Published: December 15, 2015
After 35 years in the antiques business, Justin Cobb, 88, plans to slow down in 2016. Cobb, who operates Captain’s Quarters Antiques in Amherst, Mass., became a dealer after retiring in 1987 from the physical education department of the University of Massachusetts. Prior to that, he coached sports at the high school and college level. Cobb considered three choices for a second-career. He thought about learning to service heating and cooling systems; operating a charter boat for fishermen, building on his lifelong interest in fishing; or going into the antiques business. Specializing in nautical art and antiques allowed him to combine two of three interests. As a youth, Cobb spent two years at Henry Ford’s Wayside School for Boys, a high school for disadvantaged youth in Sudbury, Mass. The program combined academic instruction with vocational training. Ford often visited the Wayside School and took the boys on early morning nature walks. Cobb said students spent two weeks in school, followed by two weeks working. Cobb worked on the school’s farm, raising hogs. Cobb has six children and seven grandchildren. His wife, a book dealer who died four years ago, was active in the antiques business, as well.
What sort of things do you sell?
I started with marine paintings and sailor-made artifacts, along with scientific instruments. Those have been the mainstays of my business, although I sort of morphed into Eskimo stuff. There’s been a fair amount of old Native-made bone and baleen items coming out of the Arctic. Their early stone carvings, reflecting their spiritual beliefs, are, I think, wonderful. I like items that were used by the Eskimos, such as sealskin clothing and textiles made with trade cloth. I’m less interested in the later Eskimo carvings, which I find too commercial.
Artifacts related to famous explorers like Robert Edwin Peary Sr (1856–1920) are now being retrieved from some of his campsites and they’re quite saleable. He led several expeditions over a 20-year period, so there were several camps. Marine art has been working well for me and I find the margins are better with paintings than with some of the other items. I tend to concentrate on the artwork and enjoy doing the research needed to learn about the artist and the subject matter.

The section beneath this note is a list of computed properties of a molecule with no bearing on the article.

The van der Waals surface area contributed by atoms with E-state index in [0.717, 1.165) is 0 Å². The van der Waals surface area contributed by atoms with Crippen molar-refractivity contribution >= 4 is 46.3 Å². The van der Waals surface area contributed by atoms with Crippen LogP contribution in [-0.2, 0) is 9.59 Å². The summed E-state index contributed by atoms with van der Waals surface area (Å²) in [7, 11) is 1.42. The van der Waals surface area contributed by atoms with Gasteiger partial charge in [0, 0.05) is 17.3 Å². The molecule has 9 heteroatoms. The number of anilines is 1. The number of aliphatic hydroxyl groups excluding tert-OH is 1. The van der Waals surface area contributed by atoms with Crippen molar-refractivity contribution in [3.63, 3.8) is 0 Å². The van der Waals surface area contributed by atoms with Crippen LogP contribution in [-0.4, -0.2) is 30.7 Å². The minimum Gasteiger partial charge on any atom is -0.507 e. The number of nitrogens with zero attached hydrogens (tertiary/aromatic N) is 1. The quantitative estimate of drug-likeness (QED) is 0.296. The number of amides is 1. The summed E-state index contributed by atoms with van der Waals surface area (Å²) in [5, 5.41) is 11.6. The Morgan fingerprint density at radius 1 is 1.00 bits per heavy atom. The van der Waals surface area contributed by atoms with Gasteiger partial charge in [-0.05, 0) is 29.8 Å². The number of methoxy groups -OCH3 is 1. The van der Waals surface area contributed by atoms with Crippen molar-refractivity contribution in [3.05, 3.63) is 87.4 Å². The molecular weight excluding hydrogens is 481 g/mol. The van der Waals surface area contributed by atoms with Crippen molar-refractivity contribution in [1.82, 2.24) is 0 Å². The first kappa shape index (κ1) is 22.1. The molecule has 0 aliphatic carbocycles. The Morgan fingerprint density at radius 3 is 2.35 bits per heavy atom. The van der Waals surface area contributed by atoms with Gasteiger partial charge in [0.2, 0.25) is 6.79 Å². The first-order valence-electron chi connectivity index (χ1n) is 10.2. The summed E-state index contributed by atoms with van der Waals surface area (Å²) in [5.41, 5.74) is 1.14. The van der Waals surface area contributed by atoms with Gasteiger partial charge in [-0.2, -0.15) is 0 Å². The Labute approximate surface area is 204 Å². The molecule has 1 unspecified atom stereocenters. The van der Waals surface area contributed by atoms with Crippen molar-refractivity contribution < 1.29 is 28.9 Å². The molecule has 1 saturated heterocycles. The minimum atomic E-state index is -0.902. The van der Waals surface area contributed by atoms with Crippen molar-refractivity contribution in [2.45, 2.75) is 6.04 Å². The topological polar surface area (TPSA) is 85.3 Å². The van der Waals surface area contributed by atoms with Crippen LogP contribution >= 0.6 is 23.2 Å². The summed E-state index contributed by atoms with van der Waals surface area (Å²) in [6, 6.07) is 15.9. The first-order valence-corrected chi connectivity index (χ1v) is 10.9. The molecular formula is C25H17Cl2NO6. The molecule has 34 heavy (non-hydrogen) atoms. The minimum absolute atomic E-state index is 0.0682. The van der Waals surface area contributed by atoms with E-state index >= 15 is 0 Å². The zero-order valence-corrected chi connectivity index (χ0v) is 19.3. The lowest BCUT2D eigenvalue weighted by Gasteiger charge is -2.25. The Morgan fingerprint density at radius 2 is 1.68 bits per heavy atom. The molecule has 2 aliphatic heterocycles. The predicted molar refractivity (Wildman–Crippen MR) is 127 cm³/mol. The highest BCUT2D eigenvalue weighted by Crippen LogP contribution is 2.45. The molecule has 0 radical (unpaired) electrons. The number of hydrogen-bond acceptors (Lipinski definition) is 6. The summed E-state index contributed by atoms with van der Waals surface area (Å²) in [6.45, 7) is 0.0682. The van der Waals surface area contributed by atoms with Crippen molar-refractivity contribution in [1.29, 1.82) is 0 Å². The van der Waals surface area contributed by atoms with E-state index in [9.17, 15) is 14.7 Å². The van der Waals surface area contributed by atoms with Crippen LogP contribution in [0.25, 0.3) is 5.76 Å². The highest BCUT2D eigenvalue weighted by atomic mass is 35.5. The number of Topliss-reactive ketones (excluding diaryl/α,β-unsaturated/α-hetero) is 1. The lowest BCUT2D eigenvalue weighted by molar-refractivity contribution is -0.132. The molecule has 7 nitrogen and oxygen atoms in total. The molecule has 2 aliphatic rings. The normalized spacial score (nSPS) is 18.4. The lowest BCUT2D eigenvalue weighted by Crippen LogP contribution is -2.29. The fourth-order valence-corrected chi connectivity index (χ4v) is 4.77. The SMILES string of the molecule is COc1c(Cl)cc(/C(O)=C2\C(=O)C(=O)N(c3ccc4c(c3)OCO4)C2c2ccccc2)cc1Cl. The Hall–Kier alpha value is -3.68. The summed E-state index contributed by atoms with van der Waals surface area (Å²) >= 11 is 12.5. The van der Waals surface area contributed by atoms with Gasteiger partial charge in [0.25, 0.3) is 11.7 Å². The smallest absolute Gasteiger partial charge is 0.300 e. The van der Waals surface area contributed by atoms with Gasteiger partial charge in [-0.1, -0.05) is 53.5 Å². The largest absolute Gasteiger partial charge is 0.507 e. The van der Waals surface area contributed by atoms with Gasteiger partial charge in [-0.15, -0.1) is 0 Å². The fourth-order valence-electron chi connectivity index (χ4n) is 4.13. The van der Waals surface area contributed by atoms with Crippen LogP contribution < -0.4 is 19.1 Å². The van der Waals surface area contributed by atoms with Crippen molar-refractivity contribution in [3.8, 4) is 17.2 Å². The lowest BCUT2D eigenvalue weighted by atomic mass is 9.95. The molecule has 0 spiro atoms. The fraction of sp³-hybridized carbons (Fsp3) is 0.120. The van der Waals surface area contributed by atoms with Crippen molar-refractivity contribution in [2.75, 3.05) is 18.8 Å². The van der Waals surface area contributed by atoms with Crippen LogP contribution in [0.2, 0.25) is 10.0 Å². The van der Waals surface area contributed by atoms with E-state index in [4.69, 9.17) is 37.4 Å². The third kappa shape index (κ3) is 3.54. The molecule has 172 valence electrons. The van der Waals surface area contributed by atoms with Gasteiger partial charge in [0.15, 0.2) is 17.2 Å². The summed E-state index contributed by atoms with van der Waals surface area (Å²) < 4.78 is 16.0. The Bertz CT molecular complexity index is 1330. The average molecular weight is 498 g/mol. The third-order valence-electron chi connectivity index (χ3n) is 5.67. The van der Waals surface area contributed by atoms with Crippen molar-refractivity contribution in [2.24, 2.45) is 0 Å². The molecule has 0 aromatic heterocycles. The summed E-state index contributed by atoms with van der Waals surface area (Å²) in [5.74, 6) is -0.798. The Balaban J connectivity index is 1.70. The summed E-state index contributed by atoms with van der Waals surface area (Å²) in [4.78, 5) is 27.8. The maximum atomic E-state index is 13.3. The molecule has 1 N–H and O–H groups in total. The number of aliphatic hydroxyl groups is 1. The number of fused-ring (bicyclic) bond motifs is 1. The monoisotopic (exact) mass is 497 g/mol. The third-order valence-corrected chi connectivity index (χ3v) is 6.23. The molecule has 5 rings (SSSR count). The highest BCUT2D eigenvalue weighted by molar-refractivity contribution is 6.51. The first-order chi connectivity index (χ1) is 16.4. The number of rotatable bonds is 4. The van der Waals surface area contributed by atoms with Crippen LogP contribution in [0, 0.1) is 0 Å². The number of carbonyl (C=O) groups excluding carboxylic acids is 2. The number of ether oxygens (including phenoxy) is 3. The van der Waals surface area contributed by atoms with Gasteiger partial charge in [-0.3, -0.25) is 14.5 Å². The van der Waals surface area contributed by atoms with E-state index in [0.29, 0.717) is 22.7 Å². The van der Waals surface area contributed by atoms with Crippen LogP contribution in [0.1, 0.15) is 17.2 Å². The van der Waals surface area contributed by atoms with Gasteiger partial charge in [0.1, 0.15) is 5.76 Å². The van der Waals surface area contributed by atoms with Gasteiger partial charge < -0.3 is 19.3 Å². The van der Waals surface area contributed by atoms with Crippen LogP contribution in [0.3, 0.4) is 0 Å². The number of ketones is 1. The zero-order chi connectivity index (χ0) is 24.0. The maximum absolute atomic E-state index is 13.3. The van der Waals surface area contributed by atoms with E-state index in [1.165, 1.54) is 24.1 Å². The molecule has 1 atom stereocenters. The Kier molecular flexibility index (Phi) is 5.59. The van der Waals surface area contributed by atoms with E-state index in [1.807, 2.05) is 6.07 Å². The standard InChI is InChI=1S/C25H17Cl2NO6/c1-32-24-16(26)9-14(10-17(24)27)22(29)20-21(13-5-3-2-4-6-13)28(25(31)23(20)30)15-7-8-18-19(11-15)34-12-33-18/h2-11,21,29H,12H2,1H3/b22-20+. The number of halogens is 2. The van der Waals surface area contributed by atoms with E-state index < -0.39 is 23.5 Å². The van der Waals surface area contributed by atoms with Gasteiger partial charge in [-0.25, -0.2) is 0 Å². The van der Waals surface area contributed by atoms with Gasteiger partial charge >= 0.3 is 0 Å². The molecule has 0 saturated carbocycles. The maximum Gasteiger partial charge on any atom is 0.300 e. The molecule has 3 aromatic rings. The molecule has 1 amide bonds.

Where are you finding most of your stuff?
Some comes from collectors and I go to as many auctions as I can, especially the smaller ones. Much of what I buy goes into my show inventory. I’m down to about ten shows a year now. If I’m able to buy a particularly good item, I might put it into a specialized marine-arts auction. After the Vietnam War, a lot of good marine things came onto the market because the US Navy decommissioned many ships and they were bought by “ship breakers” on Taiwan. Ships wheels, carvings, navigation instruments and other stuff like that became available in quantity. It was bought by wholesalers in this country and they were a good source for me. Restaurants decorating with nautical themes were good customers for that material.
Are nautical and marine items subject to cycles?
Very definitely. After Christie’s sold an Antonio Jacobsen painting for $45,000 in 2012, everyone was looking for Jacobsens and prices jumped. Marine paintings by Theodore Valenkamph (1868–1924), a Swedish American artist who was active in Massachusetts, were hot for a while. The same holds true for everything. Prices and interest always go up and down.
So you plan to cut back?
Well, I plan to take it a little easier. I will be 89 next year and only plan to do one-day shows, none of the longer ones. I’ll quit shows when I am 90, but will continue going to auctions, looking for things that I may know more about than others in the audience. I’ll put that stuff into specialized marine auctions, but only with places that use the Internet. I don’t do much with the Internet myself, but auction houses that do use it reach many more buyers and have strong overseas interest in some of the stuff I sell.
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